Roland Shaw plans comeback with stock market oil float

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The Independent Online
Roland Shaw, one of the great swashbucklers of the early North Sea oil boom, is set to make a comeback to the stock market with a flotation of Burren Energy that could value the company at more than pounds 80m.

Having kept a low-profile since being deposed from the chairmanship of Premier Oil in 1995, Mr Shaw now wants to raise cash for a series of projects in the Caspian Sea region. He has been chairman of Burren for less than a year.

A private placement is currently being organised by ING Barings and Finian O'Sullivan, Burren's chief executive, confirmed that it would be followed by a stock market launch.

He said: "We are working at an Initial Public Offering for Burren before the end of this year. We have been doing detailed work with Barings on the value of the company."

Outsiders said Burren could be worth more than pounds 80m on the basis of very encouraging flow rates from wells that are already producing in the Nebit Dag region of Turkmenistan.

If the IPO takes off, it will offer a triumphant return for Mr Shaw with the Caspian area representing all the frontier characteristics of the UK North Sea in the early 1970s.

Mr Shaw, who still has a small personal holding in Premier, left the UK explorer after holding the chairmanship there for 24 years. He was removed from his post against his will.

Over that period Mr Shaw, now aged 76, raised the asset value of Premier from pounds 175,000 to pounds 130m through a combination of exploration success and takeover.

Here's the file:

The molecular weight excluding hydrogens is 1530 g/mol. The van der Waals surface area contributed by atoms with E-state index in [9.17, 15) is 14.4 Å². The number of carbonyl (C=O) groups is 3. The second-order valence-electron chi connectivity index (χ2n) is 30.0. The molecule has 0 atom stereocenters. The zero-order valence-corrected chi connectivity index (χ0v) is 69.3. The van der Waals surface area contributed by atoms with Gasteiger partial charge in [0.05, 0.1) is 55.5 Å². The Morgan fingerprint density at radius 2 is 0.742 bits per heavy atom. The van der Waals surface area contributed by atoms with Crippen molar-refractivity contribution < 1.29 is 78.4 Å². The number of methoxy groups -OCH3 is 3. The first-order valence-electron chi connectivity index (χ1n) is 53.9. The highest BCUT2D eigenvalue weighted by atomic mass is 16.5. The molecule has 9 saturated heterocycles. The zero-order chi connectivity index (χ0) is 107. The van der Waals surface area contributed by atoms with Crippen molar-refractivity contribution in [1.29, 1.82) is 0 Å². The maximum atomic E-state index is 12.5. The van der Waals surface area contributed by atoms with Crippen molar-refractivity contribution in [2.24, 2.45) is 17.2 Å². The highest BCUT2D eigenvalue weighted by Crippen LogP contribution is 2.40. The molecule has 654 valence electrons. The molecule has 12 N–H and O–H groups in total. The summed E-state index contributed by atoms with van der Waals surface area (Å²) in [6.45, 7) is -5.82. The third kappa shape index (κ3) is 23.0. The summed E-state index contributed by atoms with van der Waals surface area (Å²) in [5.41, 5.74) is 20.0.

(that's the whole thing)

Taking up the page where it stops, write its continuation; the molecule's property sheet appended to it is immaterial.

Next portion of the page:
But it was not all good times. Analysts, never favourites with Mr Shaw, remember Premier's share price hitting 90p but also dipping to 17p. Yesterday it was stable at 44.5p.

A larger-than-life-American who was a former diplomat and then bomber pilot, Mr Shaw became resident in Britain 50 years ago but still carries a heavy east coast drawl.

When he bid farewell to Premier, he said he had no intention of retiring. He instantly found directorships with Australia's Eastern Petroleum and the trading company, Maxoil.

He was talked into joining Burren by Mr O'Sullivan, a geophysicist. Burren's key asset is a 25 per cent interest in five Turkmenistan oil and gas fields which make up the Nebit Dag interest. Burren is working there alongside operator Mobil (40 per cent) and Monument Oil and Gas (35 per cent).

Last week Monument told analysts that latest reports from the area were extremely encouraging and said there was the potential to double the value of Monument's holdings.

Monument rushed out new figures on reserves to head off their publication in the financing documents of Burren. As well as Nebit Dag, Burren has interests in two oil and gas condensate fields in Saratov Province of Russia.

Burren has also established a shipping arm, VCTT, which is already has a contract to charter local tankers and is carrying oil from the Caspian area via rivers and canals.